Troubled production starring four prominent Dallas Cowboys in the late 70s: Jay Saldi, Drew Pearson, Thomas Henderson and Ed Jones. Barely screened around Texas. In the words of director Anthony Lanza: “It was a bad movie, just a bad movie. It had four Dallas Cowboys in it. At the time, they were very popular. It had two or three people that were starlets that were just starting out, didn’t really have any background, didn’t want to be told what to do or how should I direct them and the action. It was just very unprofessional, and I didn’t enjoy putting that together at all.”
That the move was “barely screened around Texas” and there is scant information on the web about it, I’m afraid that this is an example of a lost film. Occasionally, lost films are rediscovered…the most-famous recent example is the 1980 short “Black Angel“, shown around Europe before “The Empire Strikes Back”, it disappeared for decades and it was assumed that no prints existed until 2011 when an archivist found a print in the Universal Studios collection and was subsequently restored and re-released.
Unfortunately, I don’t think there will be a rediscovery of “Squezze Play”. Without the backing of a major studio that might’ve squirreled away a copy or two in a climate controlled archive, any print that exists has probably rotted away into oblivion on a forgotten shelf in a garage or attic. That said, I continue to hold out hope that one day a print will be rediscovered and shared with the world. Or at least with me.
Quick post today. Back in the 1970s, my grandparents visited The Last Frontier—Alaska. Amongst the memorabilia of their voyage was this postcard, featuring the tiny hamlet of Tok.
And the reverse, informing us that this another “Alaska Joe” original (which makes me wonder about his other originals…)
Tok, in case you’re wondering, is a town of ~1300 people in the southeast of Alaska, with several theories about the origin of the name. From Wikipedia:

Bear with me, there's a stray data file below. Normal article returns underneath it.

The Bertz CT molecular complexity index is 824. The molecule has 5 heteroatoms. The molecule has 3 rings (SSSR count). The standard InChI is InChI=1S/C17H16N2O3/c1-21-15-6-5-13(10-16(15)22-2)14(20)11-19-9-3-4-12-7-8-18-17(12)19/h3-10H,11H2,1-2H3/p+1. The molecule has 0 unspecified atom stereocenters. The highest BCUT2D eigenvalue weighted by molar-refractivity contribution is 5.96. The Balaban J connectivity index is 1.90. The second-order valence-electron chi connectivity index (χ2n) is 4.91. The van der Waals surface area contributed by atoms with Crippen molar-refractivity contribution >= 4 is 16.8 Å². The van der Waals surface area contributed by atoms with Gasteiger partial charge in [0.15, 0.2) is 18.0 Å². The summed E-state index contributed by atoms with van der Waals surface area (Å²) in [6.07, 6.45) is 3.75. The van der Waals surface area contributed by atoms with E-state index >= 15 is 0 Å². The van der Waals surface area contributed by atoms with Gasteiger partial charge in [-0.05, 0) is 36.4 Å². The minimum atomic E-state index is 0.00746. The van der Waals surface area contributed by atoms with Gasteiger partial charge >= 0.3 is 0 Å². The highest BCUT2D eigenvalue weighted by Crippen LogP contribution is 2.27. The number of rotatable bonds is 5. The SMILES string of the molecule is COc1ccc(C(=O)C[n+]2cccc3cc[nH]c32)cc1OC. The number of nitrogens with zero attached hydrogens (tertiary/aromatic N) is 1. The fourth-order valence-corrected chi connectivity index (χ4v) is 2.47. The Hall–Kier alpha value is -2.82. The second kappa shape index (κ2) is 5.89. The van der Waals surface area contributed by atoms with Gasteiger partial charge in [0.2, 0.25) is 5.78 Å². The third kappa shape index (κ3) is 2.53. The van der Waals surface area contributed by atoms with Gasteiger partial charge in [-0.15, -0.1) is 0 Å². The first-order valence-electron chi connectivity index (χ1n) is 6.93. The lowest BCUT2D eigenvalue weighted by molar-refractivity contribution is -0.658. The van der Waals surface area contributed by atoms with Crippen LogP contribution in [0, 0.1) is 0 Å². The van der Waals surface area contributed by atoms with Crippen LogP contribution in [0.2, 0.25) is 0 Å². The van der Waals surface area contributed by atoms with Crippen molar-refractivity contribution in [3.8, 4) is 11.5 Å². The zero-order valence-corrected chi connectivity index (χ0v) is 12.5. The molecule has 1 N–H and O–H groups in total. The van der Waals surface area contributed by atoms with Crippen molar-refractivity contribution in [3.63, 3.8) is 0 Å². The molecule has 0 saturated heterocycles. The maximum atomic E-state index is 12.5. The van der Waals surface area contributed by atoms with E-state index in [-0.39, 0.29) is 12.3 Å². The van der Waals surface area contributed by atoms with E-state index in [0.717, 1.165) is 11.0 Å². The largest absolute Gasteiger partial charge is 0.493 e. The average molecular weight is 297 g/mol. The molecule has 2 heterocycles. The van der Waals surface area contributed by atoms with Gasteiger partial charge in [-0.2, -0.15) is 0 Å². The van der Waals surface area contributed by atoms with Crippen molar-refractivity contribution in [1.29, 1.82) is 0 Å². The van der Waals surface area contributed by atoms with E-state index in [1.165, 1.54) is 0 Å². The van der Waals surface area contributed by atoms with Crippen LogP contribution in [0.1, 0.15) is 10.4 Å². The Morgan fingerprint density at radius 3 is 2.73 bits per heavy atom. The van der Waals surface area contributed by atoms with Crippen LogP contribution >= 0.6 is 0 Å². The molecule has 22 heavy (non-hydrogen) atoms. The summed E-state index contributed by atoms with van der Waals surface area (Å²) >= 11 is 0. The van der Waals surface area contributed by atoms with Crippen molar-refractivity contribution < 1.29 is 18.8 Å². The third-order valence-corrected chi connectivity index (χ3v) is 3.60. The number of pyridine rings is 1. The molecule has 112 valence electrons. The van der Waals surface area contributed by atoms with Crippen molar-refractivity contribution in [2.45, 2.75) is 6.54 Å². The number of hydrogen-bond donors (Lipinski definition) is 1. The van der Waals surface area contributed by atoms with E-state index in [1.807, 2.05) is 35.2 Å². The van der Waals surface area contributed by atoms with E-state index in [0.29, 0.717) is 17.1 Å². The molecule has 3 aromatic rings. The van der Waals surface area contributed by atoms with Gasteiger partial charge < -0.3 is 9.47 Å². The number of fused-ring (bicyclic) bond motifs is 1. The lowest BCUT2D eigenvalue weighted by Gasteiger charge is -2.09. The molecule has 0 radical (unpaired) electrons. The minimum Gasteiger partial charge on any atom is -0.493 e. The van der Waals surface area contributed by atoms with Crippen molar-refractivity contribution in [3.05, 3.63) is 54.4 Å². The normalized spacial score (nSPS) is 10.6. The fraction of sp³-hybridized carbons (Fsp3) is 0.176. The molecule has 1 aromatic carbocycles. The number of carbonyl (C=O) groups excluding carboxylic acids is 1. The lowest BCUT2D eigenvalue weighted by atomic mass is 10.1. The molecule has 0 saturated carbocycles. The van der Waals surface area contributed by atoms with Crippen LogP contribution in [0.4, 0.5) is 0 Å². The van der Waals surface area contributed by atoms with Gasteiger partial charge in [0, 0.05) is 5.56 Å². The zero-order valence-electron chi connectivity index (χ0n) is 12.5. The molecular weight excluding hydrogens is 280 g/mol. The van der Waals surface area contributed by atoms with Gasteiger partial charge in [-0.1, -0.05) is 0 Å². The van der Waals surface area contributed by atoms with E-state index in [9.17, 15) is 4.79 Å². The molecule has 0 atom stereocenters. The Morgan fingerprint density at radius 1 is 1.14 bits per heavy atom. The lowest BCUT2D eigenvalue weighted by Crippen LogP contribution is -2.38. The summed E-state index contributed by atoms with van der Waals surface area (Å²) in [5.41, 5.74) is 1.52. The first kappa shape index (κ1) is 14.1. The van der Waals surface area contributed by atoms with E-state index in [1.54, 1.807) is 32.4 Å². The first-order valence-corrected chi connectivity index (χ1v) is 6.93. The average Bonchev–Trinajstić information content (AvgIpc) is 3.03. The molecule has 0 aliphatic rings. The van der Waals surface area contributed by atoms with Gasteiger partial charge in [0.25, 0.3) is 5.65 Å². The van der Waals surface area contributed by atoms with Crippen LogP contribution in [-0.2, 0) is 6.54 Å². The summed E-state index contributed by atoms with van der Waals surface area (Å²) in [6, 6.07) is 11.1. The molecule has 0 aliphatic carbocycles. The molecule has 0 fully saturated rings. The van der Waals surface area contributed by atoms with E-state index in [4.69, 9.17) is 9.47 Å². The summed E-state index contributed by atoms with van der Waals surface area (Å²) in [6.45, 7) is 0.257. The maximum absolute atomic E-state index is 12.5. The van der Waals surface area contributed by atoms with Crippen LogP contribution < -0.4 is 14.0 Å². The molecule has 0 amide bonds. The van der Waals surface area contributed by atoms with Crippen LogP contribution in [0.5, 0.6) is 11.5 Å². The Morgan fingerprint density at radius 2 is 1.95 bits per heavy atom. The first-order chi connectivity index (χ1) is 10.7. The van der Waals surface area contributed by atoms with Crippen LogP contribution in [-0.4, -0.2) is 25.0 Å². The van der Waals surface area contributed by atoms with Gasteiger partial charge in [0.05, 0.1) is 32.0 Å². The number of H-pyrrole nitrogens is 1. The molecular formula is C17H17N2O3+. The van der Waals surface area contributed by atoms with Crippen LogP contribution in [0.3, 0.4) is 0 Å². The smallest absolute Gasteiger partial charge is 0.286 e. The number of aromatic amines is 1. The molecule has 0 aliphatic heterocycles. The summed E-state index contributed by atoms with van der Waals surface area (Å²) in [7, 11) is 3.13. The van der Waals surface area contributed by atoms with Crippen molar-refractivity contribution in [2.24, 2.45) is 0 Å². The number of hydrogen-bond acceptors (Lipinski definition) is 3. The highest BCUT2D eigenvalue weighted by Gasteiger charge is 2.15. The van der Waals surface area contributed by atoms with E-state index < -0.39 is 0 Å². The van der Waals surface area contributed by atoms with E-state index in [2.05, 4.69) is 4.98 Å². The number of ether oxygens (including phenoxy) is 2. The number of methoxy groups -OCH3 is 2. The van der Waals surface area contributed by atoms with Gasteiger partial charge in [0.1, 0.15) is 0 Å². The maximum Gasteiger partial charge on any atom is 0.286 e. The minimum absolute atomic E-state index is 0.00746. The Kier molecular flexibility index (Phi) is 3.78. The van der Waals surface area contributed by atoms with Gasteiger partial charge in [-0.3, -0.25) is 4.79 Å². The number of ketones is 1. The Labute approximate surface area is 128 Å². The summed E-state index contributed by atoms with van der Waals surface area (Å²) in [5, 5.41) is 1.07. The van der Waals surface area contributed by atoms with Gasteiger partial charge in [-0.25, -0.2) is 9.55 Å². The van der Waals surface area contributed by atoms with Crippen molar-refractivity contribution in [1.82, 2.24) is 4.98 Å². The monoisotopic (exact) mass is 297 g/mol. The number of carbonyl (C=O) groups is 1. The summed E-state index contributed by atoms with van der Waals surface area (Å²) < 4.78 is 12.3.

In one version, the name Tok is derived from the Athabascan word for “peaceful crossing.” The U.S. Geological Survey notes that the name “Tok River” was in use for the nearby river around 1901, and the Athabascan name of “Tokai” had been reported for the same river by Lt. Allen in 1887. In another version the name is derived from the English words “Tokyo camp”, although the major war benefit was supporting the transfer of airplanes to the Soviet Union. Another version claims the name was derived from the canine mascot for one of the Engineer units that built the highways. The name has no connection to the western Alaskan community of Newtok.
Another version comes from the proposed road construction of the highway to Richardson Highway. In the 1940s and 1950s, another highway, the Tok Cut-Off was constructed and connected Tok with the Richardson Highway at Glennallen. It was a “cut-off” because it allowed motor travelers from the lower United States to travel to Valdez and Anchorage in south-central Alaska without going further north to Delta Junction and then traveling south on the Richardson Highway. When originally being surveyed from the air, the map marking showed the “T” intersection, and the letters “OK” to confirm the location was suitable.
Having been to Alaska a couple of times, I can confidently say there are much more interesting things to make postcards of, so I’m kind of at a loss as to why my grandparents chose this one. Though, since it was never sent, I can only assume they decided after purchasing it that it wasn’t worthy of sharing.
Bonus: Download your own “Alaska Joe” graphic in JPG or SVG format!
Years ago, I picked up a pack of postcards entitled “Hula Honeys”, which featured reproductions of posters and ads for Hawaii and Hawaiian-themed nightclubs from the mid-Twentieth Century, when the country was going through a weird fascination with all things Polynesia and South Seas, such as Trader Vic’s.
I recently rediscovered these in a box I unpacked from our last move (it was only 18 months ago!) and took another look at them and one caught my eye:
The name “Adolphus” jumped out at me, and not only because it reminded me of Hitler.
The Adolphus is a historic Hotel here in Dallas, opened in 1912 and built by the founder of Anheuser-Busch, Adolphus Busch. Today it’s one of the most-luxurious hotels in America, but back in the day, in the time of the Century Room, it was a hotbed of Southern Racism, including ties to the KKK. But it’s not the racism that intrigued me…there was, and still is, plenty of that going around; but rather it was the Century Room itself.
The Century Room was a (whites-only!) swanky ballroom that featured Herman Waldman & His Orchestra playing the tunes of the day while couples danced, drank martinis and smoked cigarettes. The most-interesting part, to me at least, is that the dancefloor could retract, revealing a skating rink for ice shows, featuring flashy ice dancers performing choreographed routines.
Eventually, the Adolphus was integrated in the 1950s. The Century Room stuck around for a few more decades, as the Adolphus lost it’s luster. In the 1980s, it came under new ownership and a massive remodel took place, adding luxury, painting over the past and reducing the Century Room to a parking lot.